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Client Alert

Lessons from FTC Enforcement Actions Over Online Consumer Endorsements
Authors: James G. Gatto, Richard P. Hadorn

5/5/2011
In 2009, for the first time in nearly 30 years, the Federal Trade Commission revised its Guides Concerning the Use of Endorsements and Testimonials in Advertising, 16 C.F.R. § 255.1  The Guidelines, which explain in general terms when the FTC may find endorsements or testimonials unfair or deceptive, were revised in part to address today's world of the Internet. Companies benefiting from consumer-generated media and gamification may avoid future liability if they are mindful of recent enforcement actions by the FTC and other regulatory authorities, as well as some of the Guideline's often-overlooked provisions.

In March 2011, Legacy Learning Systems, Inc., a company that sells a popular series of guitar-lesson DVDs, agreed to pay $250,000 to settle FTC charges that it deceptively advertised its products through online affiliate marketers who falsely posed as ordinary consumers or independent reviewers. According to the FTC's press release2:

According to the FTC's complaint, Legacy Learning advertised using an online affiliate program, through which it recruited "Review Ad" affiliates to promote its courses through endorsements in articles, blog posts, and other online editorial material, with the endorsements appearing close to hyperlinks to Legacy's website. Affiliates received in exchange ... substantial commissions on the sale of each product resulting from referrals. According to the FTC, such endorsements generated more than $5 million in sales of Legacy's courses.

...

"Whether they advertise directly or through affiliates, companies have an obligation to ensure that the advertising for their products is not deceptive," said David Vladeck, Director of the FTC's Bureau of Consumer Protection. "Advertisers using affiliate marketers to promote their products would be wise to put in place a reasonable monitoring program to verify that those affiliates follow the principles of truth in advertising."
In another enforcement action, a public relations agency hired by video game developers agreed to pay $250,000 in August 2010 to settle FTC charges that it engaged in deceptive advertising by having employees pose as ordinary consumers posting game reviews at the online iTunes store, and not disclosing that the reviews came from paid employees working on behalf of the developers.3 The company also agreed to set up a monitoring program to ensure compliance going forward.

Other regulators have taken similar actions. In July 2009, Lifestyle Lift, a cosmetic surgery company, paid $300,000 to settle with the State of New York over the publishing of fake online consumer reviews reporting positive results from its face-lift procedures.

In addition to the above enforcement actions, companies should be aware of the following lesser-known provisions of the Guidelines that apply to consumer-generated media and relate to gamification:

The Guidelines cover any advertising message, including consumer-generated media, that consumers are likely to believe reflects the opinions, beliefs, findings, or experiences of the endorser. The Guidelines also cover consumer testimonials, such as reviews or recommendations on any social media site, not just blogs.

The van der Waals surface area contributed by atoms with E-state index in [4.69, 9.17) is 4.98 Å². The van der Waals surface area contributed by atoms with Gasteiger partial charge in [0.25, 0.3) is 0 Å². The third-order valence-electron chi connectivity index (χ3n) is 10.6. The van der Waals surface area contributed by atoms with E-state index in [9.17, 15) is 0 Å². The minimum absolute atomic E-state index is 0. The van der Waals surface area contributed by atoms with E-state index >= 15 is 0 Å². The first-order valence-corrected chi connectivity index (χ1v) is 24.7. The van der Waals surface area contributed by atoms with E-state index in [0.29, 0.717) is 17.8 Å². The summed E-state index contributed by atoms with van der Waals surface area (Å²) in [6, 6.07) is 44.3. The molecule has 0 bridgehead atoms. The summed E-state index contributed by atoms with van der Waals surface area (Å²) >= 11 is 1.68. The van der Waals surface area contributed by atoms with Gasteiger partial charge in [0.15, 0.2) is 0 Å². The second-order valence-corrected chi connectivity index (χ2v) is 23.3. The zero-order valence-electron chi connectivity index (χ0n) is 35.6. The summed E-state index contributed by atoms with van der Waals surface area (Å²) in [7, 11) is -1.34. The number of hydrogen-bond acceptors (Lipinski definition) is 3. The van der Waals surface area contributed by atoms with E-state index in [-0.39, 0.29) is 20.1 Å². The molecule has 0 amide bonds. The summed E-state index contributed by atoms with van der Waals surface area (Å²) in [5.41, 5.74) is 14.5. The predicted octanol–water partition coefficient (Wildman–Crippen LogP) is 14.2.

When a connection exists between the endorser and the seller of an advertised product that might materially affect the weight or credibility of the endorsement (including when the endorser receives cash or in-kind payment to review the product), such connection must be fully disclosed. In one example, the Guidelines state that if a blogger receives a free copy of a video game to evaluate and review, he must clearly and conspicuously disclose that he received the game for free. In another example, it states that if someone receives redeemable points each time they tell friends about a product, this fact needs to be clearly and conspicuously disclosed as well.

In both these examples, the Guidelines also state that the company needs to advise the endorser giving the testimonial that this connection should be disclosed, and it should have procedures in place to try to monitor the endorser's postings for compliance.

Advertisers are subject to liability for false or unsubstantiated statements made through endorsements, or for failing to disclose material connections between themselves and their endorsers. Endorsers may also be liable.

Whenever an advertisement represents, directly or by implication, that the endorser is an expert with respect to the endorsement message, then the endorser's qualifications must in fact give the endorser the expertise that he or she is represented as possessing with respect to the endorsement. This raises potential gamification issues with leader boards, badges, and expert status to the extent that this implies an "expert" status that the user does not actually posses.

Many aspects of consumer-generated media provide great business opportunities, but it is important to ensure that your use, and your employees' use, of such media is done in way that does not create legal liability.


1 The Guidelines are available at http://www.ftc.gov/os/2009/10/091005revisedendorsementguides.pdf.

2 FTC press release, Firm to Pay FTC $250,000 to Settle Charges That It Used Misleading Online "Consumer" and "Independent" Reviews (Mar. 15, 2011) (at http://www.ftc.gov/opa/2011/03/legacy.shtm).

3 FTC press release, Public Relations Firm to Settle FTC Charges that It Advertised Clients' Gaming Apps Through Misleading Online Endorsements (Aug. 26, 2010) (at http://www.ftc.gov/opa/2010/08/reverb.shtm).



For a copy of this publication, click the link in the adjacent "Downloads" section.
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